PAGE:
Twenty-six million people have it, and millions more are expected to get it. But the truth is most of us could avoid the predominant form of diabetes.
“There’s different classifications of diabetes. Most of the people in the United States that have diabetes have Type 2 diabetes. It used to be called adult onset diabetes and has been called non-insulin dependent diabetes but we more clearly call it Type 2,” says Sharon Tilbe, a certified diabetes coordinator with Lee Memorial Health System.
The less common form is Type 1 diabetes, which is naturally occurring. Type 1 is an autoimmune disorder, which used to be called juvenile diabetes since it’s most often diagnosed in children and young adults.
“The difference between the types of diabetes, Type 2 diabetes is the situation where the pancreas is no longer making any insulin at all,” says Tilbe.
Unlike Type 1, Type 2 develops slowly over time when the body stops managing insulin correctly.
“Type 2 diabetes is a combination of someone not using their insulin efficiently or not making enough of insulin,” says Tilbe.
A notable difference is that unlike Type 1, Type 2 diabetes can often be averted with some changes in lifestyle.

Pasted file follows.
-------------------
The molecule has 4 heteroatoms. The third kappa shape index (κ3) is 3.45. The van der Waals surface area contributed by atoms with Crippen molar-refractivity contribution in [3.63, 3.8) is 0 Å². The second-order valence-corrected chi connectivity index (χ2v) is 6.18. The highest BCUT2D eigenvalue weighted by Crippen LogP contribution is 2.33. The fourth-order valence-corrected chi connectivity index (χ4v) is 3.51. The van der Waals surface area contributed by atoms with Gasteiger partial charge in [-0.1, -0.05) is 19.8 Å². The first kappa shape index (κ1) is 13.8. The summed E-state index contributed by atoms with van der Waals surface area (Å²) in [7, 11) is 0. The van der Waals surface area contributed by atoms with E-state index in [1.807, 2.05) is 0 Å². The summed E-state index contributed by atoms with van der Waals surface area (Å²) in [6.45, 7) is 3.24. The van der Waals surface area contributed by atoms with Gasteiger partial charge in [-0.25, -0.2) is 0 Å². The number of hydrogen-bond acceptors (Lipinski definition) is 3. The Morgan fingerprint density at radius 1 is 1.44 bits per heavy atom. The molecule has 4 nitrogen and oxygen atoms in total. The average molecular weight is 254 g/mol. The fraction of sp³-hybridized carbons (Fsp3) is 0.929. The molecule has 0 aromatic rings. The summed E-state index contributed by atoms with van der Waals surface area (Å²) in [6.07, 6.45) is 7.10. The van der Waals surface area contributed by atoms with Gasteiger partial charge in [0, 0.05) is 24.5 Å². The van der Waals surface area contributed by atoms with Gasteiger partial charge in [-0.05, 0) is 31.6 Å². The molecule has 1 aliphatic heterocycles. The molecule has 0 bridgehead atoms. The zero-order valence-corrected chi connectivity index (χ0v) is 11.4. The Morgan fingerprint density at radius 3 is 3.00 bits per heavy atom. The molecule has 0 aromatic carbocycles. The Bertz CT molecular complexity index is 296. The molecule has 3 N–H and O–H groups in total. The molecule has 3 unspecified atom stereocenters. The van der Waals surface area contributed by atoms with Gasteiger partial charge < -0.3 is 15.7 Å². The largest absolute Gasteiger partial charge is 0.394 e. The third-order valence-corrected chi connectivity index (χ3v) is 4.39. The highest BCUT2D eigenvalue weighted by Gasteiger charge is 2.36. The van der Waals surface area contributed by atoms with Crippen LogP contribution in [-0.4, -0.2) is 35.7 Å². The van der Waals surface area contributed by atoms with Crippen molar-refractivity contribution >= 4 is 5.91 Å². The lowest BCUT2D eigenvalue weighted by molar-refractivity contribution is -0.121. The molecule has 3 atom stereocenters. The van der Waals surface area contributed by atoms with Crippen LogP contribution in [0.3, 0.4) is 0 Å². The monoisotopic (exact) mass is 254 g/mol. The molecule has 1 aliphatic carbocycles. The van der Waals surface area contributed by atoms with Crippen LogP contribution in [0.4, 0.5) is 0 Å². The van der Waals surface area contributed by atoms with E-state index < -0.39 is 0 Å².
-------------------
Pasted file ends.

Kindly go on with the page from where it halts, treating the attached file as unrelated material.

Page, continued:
Stan Hillman learned the hard way after he was diagnosed with Type 2.
“I guess I brought it upon myself by eating the wrong stuff and never thinking that this would catch up with me. But it does, it catches up with anybody.”
Risk factors include excess body weight, high blood pressure, high cholesterol, low activity, metabolic syndrome and age.
The wake up call made Stan revaluate his lifestyle.
“Diet and exercise those are things that are going to make it go for the long run. I stay away from sweets totally.”Left untreated, either type can lead to serious complications like cardiovascular disease and stroke. Diabetes educators are available through Lee Health Solutions to help you take control of your life.